Dan: Let’s get to your questions, then. If you’ve got something that you want answered, you need to let me know and I will do the digging for you. Tilly has done that. She is nine years old. She’s left this as a review on Apple podcasts, which you can do, too. She wants to know how bubbles are made. Tilly I guess you mean bubbles that you make in the bowl. Then you dip that little hoop on a stick in and then you blow it out and they float through the air, right. Well, it’s all to do with the soap, the very strong soap that’s in the water. It’s strong enough to wrap around a little pocket of air to stop those little pockets escaping to loads more of them. Now, it stretches all around it and it keeps that surface tension, it keeps it bound quite taut, which traps that air in. Then it rises and it floats through the air. But they can burst, don’t they? Well, they burst because soap is drawn towards soap. So that means bubbles in the air will try and merge together and when they touch, they pop. Also, when the water that’s making that bubble gets too hot. When it finally evaporates, the gas escapes. It’s not there and it pops Tilly, thank you for the question.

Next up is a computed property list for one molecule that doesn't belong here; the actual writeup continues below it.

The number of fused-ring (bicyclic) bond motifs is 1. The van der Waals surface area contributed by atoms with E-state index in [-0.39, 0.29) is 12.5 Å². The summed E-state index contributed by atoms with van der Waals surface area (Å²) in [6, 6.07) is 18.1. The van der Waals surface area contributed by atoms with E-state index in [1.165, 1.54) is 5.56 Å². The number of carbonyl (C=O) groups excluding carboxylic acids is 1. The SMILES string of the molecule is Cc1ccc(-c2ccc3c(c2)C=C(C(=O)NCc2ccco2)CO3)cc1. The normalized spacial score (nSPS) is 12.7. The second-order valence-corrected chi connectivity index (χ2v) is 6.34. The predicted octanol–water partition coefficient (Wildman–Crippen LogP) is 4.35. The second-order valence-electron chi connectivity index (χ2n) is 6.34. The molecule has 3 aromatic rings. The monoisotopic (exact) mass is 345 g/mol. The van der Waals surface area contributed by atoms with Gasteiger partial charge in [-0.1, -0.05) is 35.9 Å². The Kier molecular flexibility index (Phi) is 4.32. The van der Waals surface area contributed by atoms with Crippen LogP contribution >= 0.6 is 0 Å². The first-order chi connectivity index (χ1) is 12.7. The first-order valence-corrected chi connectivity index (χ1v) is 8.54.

Ethan: Hi, I’m Ethan from Melbourne, Australia, and my question is, why do atoms never touch each other?
Dan: Lovely to hear from you down under. Thank you for taking the time to send in this question. Atoms can’t touch because the outer part of an atom is made of electrons. An electron is a tiny subatomic particle. They surround the atom and electrons work a bit like a magnet. They repel other electrons. So when two atoms get too close, they push and force each other away. They can meet and they create a bond, which is when two atoms join together to make something new. But they’re not properly touching. They’re kind of linking their webs together. They’re sharing electrons without properly touching, that’s why they can’t touch, because of electrons. Thank you for the question.